Soldiers were entitled to study science or medicine but not arts subjects which were connected to a different government department. When the university discovered their drama student was also a soldier, Mallak was kicked out. He was also arrested a number of times for his involvement in the Communist Party and decided to leave the country, fearing for his safety.

Before leaving, Mallak’s mother told him she had always dreamed her son would become a lawyer.


A few years later, Mallak returned to Syria, confident his parents would feel proud of their son. “I now had a degree in law but I didn’t stay long. My family didn’t take me on, the country didn’t take me on and the police were looking for me again.”

Determined to overcome the restrictions imposed by his faith and marry his girlfriend, Mallak converted to Islam and the couple paid a smuggler to get them out of the country.

They arrived in their new Irish home at the end of 2001. Soon after, they were granted refugee status, they applied for citizenship but were refused on the grounds they were not resident in Ireland long enough. Mallak applied again and, while his wife was granted citizenship, he was refused. Mallak would spend the next 10 years fighting to become an Irish citizen.

Without a Syrian passport and only carrying a temporary UN travel document, he was effectively stateless.

After his application was refused without explanation in 2008, Mallak brought the case to court. “At that time I was more than five years in the country. I had built a life, I’d bought a house, I was working and raising two sons. Every time we went abroad, my kids would see me argue with immigration officers in order to get back into Ireland. I’d lost my civil rights to go back home to Syria. Ireland was my only home, my only destiny.”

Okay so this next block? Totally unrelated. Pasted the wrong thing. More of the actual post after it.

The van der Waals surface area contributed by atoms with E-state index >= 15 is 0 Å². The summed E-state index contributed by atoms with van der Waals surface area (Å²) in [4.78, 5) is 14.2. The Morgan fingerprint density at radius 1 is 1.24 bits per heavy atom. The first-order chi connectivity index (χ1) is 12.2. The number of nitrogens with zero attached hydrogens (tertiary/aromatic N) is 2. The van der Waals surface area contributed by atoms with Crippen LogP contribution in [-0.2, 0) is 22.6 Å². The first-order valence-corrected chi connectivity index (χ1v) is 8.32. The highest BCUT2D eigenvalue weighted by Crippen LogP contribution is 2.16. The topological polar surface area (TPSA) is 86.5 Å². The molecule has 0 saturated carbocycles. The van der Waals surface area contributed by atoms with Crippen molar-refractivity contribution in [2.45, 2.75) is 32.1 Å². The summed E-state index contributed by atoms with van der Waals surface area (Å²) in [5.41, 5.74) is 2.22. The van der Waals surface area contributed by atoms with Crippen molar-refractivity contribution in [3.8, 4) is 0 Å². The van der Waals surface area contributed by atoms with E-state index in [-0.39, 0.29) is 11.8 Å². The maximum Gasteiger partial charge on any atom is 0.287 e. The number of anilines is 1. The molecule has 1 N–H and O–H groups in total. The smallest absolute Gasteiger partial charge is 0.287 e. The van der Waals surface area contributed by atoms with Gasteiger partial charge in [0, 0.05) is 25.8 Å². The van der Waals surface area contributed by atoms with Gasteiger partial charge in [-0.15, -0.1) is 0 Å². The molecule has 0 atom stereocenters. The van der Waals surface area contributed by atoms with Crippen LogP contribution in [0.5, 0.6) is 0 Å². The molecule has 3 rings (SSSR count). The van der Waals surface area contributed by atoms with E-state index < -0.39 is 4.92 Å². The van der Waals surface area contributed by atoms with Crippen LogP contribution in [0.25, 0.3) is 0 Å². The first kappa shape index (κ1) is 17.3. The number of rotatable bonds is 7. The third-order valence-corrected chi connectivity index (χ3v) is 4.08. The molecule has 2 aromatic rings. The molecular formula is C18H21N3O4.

The Minister for Justice’s refusal to grant him citizenship was finally overturned by the Supreme Court in December 2012.

But, after years of fighting for State recognition, Mallak’s personal life had fallen apart. “I fell out with my wife over the stress of the Supreme Court. It consumed my social life, emotions, relationship – it ate me up inside.”

When his marriage split up, he was given limited access to his two sons. “I wasn’t allowed to see my kids and was left homeless. I had to sleep here on this construction site,” he adds, pointing to the glass extension of his restaurant.

Nearly three years later, Mallak now has Irish citizenship and runs a restaurant. But he still only sees his teenage sons twice a week. Asked how he feels after more than a decade of legal battles, Mallak says it’s “too little, too late. When I came to Ireland I was under 30. When I got my citizenship I was more than 40. My life is behind me now, can you give me those years back”?

Despite these obstacles, Mallak is very grateful for the safety of his Irish home as the Syrian civil war has intensified. “Ireland took me on when my own country didn’t take me. Ireland is a safe place and is very decent.”